INDUSTRIAL RELATIONS ACTS, 1946 TO 1990
SECTION 20(1), INDUSTRIAL RELATIONS ACT, 1969
- AND -
MS. LOUISE REDDY
Chairman: Mr Flood
Employer Member: Mr Pierce
Worker Member: Mr O'Neill
1. Alleged Unfair Dismissal
2. The Company operated as a flower shop from the 6th April, 1998 until its closure on the 6th May, 1998. The claimant was one of three workers employed as florists with the Company, from its inception, until their dismissal on the 6th May. She claims that, by dismissing her, the Company treated her unfairly. The Company rejects the worker's claim on the grounds that due to considerable losses it experienced in the first month of its existence there was no alternative but to cease trading . The worker referred the matter to the Labour Court, on the 22nd June, 1998, in accordance with Section 20(1) of the Industrial Relations Act, 1969. The Court investigated the dispute on the 1st September, 1998. The Company made a written submission to the Court but did not attend the hearing. The worker made a written submission to the Court, which was expanded upon during the course of the hearing.
3. 1. The worker did her utmost, along with her 2 colleagues, to make the business a success. However, the premises were not in a fit condition from the outset as building work was still incomplete, and there was neither lighting nor a till nor a range of other requirements (details supplied to the Court).
2. The worker left another job to work in the shop, having been led to believe that the business would be a long-term venture when informed that her conditions would reviewed after 6 months.
3. The manner of her dismissal was discourteous in the extreme and all the more shocking when, on arriving at the premises to collect her personal effects, the worker was refused admission despite the fact that the shop was still trading and being staffed by a relative of the employer (details supplied to the Court).
4.The claim by the employer that the business was closed due to its small turnover is rejected on the grounds that it would be reasonable to expect such a venture to be slow to start, especially in view of the state of unpreparedness of the premises.
5. The employer declined, when requested, to provide the worker with a written explanation of the circumstances of her dismissal.
4. 1. Over the first month of business, the operating loss amounted to over £3,000 and, accordingly, it was financially impossible to continue trading.
2.Subsequent to the closure of the shop, the premises remained open, manned by the employer and her niece, in an attempt to dispose of unsold stock. At no stage was an attempt made to mislead any member of staff.
3.The employer has fulfilled all obligations under employment law. A genuine redundancy situation exists in the present case in accordance with the provisions of the Redundancy Payments Acts, 1967-97, in that “the employer has ceased, or intends to cease, to carry out the business for the purpose for which the employee was employed”. There was no entitlement to a redundancy payment or notice of same under the Redundancy Payments Acts as the employee did not have 2 years’ continuous service, and there was no entitlement to notice under the terms of the Minimum Notice and Terms of Employment Acts, 1973-1991, as she did not have 13 weeks’ continuous service. Furthermore, all monies owing were paid in full, which included wages, annual leave and public holiday entitlements.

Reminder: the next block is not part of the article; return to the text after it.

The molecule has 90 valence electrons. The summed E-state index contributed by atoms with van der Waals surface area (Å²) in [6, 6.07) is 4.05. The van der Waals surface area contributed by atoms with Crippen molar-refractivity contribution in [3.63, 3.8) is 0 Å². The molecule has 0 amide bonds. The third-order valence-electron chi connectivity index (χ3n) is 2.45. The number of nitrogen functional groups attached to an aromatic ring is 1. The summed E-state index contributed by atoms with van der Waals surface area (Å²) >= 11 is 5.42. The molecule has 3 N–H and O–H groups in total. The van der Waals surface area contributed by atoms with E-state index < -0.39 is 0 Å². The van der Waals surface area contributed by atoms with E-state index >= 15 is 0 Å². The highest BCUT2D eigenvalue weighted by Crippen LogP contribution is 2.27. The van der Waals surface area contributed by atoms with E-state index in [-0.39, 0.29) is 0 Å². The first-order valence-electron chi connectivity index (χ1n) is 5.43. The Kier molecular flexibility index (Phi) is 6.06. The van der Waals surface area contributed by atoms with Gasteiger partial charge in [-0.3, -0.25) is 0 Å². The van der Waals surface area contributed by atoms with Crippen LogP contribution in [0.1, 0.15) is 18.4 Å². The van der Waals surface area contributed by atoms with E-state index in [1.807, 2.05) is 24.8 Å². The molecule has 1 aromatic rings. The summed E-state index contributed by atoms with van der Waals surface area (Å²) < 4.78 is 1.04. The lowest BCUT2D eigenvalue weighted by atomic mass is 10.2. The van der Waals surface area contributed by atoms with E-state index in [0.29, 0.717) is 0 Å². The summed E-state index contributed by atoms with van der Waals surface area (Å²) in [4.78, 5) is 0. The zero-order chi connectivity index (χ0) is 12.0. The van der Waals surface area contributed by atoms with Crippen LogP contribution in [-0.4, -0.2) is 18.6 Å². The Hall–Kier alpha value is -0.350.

The employer did not attend the Court due to a previous engagement but sent in a written background to the case.
The Court considered this submission, in addition to the written and oral submission of the claimant.
It is clear that the business had no chance of showing a profit in 4 weeks given the background problems of start-up. It is also clear that the employer had indicated her intention to continue for some months at least, given her commitment to review the employee's salary after 6 months.
While the Court can understand the financial difficulties arising here due to the slow take-off of the business, this does not excuse the manner in which the claimant was treated, particularly as she had left a job to join the Company. She was not told of her dismissal by the employer before the shop was closed and, subsequently, was not allowed into the shop to collect belongings, although the shop was open for business.
The Court also finds it difficult to understand why the employer could not give the claimant a letter explaining that she was dismissed through no fault of her own.
Having considered all the information supplied, the Court finds that the manner of dismissal was unfair and the treatment of this employee was unacceptable.
The Court recommends that the employer pay the claimant £500 in compensation.
Signed on behalf of the Labour Court
24th September, 1998______________________
Enquiries concerning this Recommendation should be addressed to Michael Keegan, Court Secretary.